The act of disclosing financial information and ensuring full transparency is a new and complex process for most Ukrainian companies. Documents regulating this process are still in development processes, particularly for financial institutions. Ukraine’s National Bank of Ukraine (NBU) and the National Securities and Stock Market Commission lead these review processes. Since March 2020, Ukraine’s new Corporate Governance Code recommends that Ukrainian companies disclose information on the development of ESG projects. Following these footsteps, the NBU plans to implement ESG factors into banks’ corporate governance systems starting in 2022 and in non-banking financial institutions by the end of 2024.
With the demand of investors to increase control over the management of companies with their environmental and social risks, as well as transparency of corporate governance, the Center for CSR Development and the Corporate Governance Professional Association with the support of the Center for International Private Entrepreneurship (CIPE) released the first ESG Transparency Index 2020.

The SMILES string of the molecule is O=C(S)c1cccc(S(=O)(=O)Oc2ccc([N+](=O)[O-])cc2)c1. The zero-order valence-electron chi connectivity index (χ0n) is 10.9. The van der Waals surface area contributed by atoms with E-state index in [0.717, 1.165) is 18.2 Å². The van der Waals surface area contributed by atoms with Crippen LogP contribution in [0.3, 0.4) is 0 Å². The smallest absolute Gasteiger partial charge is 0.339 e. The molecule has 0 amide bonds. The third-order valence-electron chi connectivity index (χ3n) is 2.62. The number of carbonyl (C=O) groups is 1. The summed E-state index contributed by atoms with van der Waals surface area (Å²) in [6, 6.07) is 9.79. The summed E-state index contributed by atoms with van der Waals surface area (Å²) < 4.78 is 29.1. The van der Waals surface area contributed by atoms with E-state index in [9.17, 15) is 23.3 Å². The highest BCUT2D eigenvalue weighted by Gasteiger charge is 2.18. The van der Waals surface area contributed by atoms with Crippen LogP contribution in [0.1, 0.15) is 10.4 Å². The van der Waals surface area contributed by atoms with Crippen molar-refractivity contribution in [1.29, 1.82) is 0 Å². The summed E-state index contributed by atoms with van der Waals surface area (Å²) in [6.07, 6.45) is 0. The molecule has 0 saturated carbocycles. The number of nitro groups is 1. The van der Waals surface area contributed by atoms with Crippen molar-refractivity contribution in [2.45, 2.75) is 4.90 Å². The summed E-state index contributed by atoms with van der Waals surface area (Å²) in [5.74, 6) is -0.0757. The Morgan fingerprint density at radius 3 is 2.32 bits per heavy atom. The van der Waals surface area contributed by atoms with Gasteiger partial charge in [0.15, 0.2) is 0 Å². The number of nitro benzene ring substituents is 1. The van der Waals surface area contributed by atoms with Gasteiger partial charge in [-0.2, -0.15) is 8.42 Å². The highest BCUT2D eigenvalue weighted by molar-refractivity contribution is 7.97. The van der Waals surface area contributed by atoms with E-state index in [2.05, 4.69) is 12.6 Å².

The ESG Transparency Index is one of the important tools for investors to assess the sustainability of Ukrainian companies. The Index evaluated 50 companies that are the largest taxpayers. The result was interesting - the business is changing and improving its ESG standards compared to 2019.
CGPA and CSR Ukraine hopes that this publication will inspire more companies to adopt rigorous ESG standards, as integrating ESG factors into a companies’ business model is a great opportunity for businesses to grow their earnings and build quality reputations.

Maryna Saprykina, Head of the Board for CSR Ukraine

Eric Hontz, CIPE Deputy Regional Director, Europe & Eurasia